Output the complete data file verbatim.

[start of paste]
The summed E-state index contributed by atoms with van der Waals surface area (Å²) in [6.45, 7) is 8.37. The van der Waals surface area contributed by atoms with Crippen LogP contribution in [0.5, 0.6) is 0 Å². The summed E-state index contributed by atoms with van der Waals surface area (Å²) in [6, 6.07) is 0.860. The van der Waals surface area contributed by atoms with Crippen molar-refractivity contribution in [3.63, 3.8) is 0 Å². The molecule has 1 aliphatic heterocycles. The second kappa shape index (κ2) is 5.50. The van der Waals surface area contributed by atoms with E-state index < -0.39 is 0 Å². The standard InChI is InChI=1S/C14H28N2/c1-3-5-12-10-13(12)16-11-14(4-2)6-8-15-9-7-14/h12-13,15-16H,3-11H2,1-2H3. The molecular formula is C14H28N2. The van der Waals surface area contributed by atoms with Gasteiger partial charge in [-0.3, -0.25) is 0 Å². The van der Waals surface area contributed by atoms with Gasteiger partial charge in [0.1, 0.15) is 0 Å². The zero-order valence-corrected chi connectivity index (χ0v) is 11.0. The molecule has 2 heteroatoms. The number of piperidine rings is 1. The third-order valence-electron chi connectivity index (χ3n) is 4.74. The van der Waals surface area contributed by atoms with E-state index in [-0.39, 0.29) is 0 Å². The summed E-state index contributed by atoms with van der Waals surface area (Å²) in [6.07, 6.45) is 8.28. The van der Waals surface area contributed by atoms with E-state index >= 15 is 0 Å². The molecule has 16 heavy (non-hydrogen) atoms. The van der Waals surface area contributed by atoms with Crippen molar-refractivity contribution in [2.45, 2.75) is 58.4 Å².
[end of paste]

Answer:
The summed E-state index contributed by atoms with van der Waals surface area (Å²) in [6.45, 7) is 8.37. The van der Waals surface area contributed by atoms with Crippen LogP contribution in [0.5, 0.6) is 0 Å². The summed E-state index contributed by atoms with van der Waals surface area (Å²) in [6, 6.07) is 0.860. The van der Waals surface area contributed by atoms with Crippen molar-refractivity contribution in [3.63, 3.8) is 0 Å². The molecule has 1 aliphatic heterocycles. The second kappa shape index (κ2) is 5.50. The van der Waals surface area contributed by atoms with E-state index < -0.39 is 0 Å². The standard InChI is InChI=1S/C14H28N2/c1-3-5-12-10-13(12)16-11-14(4-2)6-8-15-9-7-14/h12-13,15-16H,3-11H2,1-2H3. The molecular formula is C14H28N2. The van der Waals surface area contributed by atoms with Gasteiger partial charge in [-0.3, -0.25) is 0 Å². The van der Waals surface area contributed by atoms with Gasteiger partial charge in [0.1, 0.15) is 0 Å². The zero-order valence-corrected chi connectivity index (χ0v) is 11.0. The molecule has 2 heteroatoms. The number of piperidine rings is 1. The third-order valence-electron chi connectivity index (χ3n) is 4.74. The van der Waals surface area contributed by atoms with E-state index in [-0.39, 0.29) is 0 Å². The summed E-state index contributed by atoms with van der Waals surface area (Å²) in [6.07, 6.45) is 8.28. The van der Waals surface area contributed by atoms with E-state index >= 15 is 0 Å². The molecule has 16 heavy (non-hydrogen) atoms. The van der Waals surface area contributed by atoms with Crippen molar-refractivity contribution in [2.45, 2.75) is 58.4 Å².